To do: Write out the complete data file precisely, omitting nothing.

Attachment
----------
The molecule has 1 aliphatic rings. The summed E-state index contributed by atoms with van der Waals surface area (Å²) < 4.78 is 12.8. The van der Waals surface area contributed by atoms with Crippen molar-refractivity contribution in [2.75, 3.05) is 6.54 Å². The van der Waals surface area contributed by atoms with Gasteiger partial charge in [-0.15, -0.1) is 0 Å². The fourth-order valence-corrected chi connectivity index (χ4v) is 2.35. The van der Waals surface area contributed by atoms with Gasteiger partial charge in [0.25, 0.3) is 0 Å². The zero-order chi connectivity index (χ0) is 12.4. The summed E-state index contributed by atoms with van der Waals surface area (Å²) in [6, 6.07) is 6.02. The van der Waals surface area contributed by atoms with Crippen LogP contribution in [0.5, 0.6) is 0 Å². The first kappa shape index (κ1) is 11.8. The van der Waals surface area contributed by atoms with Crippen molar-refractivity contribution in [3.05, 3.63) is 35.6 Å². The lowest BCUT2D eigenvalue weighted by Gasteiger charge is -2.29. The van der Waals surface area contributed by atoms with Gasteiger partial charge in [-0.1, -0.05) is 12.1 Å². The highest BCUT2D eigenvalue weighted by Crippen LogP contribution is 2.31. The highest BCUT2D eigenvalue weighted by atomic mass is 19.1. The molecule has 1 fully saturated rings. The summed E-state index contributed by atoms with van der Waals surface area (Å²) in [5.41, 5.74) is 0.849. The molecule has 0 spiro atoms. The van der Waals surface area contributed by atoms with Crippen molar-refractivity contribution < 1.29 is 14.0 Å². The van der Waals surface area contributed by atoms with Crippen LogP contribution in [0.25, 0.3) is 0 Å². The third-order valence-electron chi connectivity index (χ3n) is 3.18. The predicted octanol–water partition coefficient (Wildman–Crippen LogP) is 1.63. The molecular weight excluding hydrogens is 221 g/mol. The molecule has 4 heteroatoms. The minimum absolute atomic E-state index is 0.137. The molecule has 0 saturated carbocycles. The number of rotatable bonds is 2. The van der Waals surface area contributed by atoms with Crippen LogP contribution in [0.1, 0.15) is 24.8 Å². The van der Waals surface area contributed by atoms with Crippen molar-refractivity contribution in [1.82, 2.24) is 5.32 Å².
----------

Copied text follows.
The molecule has 1 aliphatic rings. The summed E-state index contributed by atoms with van der Waals surface area (Å²) < 4.78 is 12.8. The van der Waals surface area contributed by atoms with Crippen molar-refractivity contribution in [2.75, 3.05) is 6.54 Å². The van der Waals surface area contributed by atoms with Gasteiger partial charge in [-0.15, -0.1) is 0 Å². The fourth-order valence-corrected chi connectivity index (χ4v) is 2.35. The van der Waals surface area contributed by atoms with Gasteiger partial charge in [0.25, 0.3) is 0 Å². The zero-order chi connectivity index (χ0) is 12.4. The summed E-state index contributed by atoms with van der Waals surface area (Å²) in [6, 6.07) is 6.02. The van der Waals surface area contributed by atoms with Crippen LogP contribution in [0.5, 0.6) is 0 Å². The first kappa shape index (κ1) is 11.8. The van der Waals surface area contributed by atoms with Crippen molar-refractivity contribution in [3.05, 3.63) is 35.6 Å². The lowest BCUT2D eigenvalue weighted by Gasteiger charge is -2.29. The van der Waals surface area contributed by atoms with Gasteiger partial charge in [-0.1, -0.05) is 12.1 Å². The highest BCUT2D eigenvalue weighted by Crippen LogP contribution is 2.31. The highest BCUT2D eigenvalue weighted by atomic mass is 19.1. The molecule has 1 fully saturated rings. The summed E-state index contributed by atoms with van der Waals surface area (Å²) in [5.41, 5.74) is 0.849. The molecule has 0 spiro atoms. The van der Waals surface area contributed by atoms with Crippen molar-refractivity contribution < 1.29 is 14.0 Å². The van der Waals surface area contributed by atoms with Crippen LogP contribution in [0.25, 0.3) is 0 Å². The third-order valence-electron chi connectivity index (χ3n) is 3.18. The predicted octanol–water partition coefficient (Wildman–Crippen LogP) is 1.63. The molecular weight excluding hydrogens is 221 g/mol. The molecule has 4 heteroatoms. The minimum absolute atomic E-state index is 0.137. The molecule has 0 saturated carbocycles. The number of rotatable bonds is 2. The van der Waals surface area contributed by atoms with Crippen LogP contribution in [0.1, 0.15) is 24.8 Å². The van der Waals surface area contributed by atoms with Crippen molar-refractivity contribution in [1.82, 2.24) is 5.32 Å².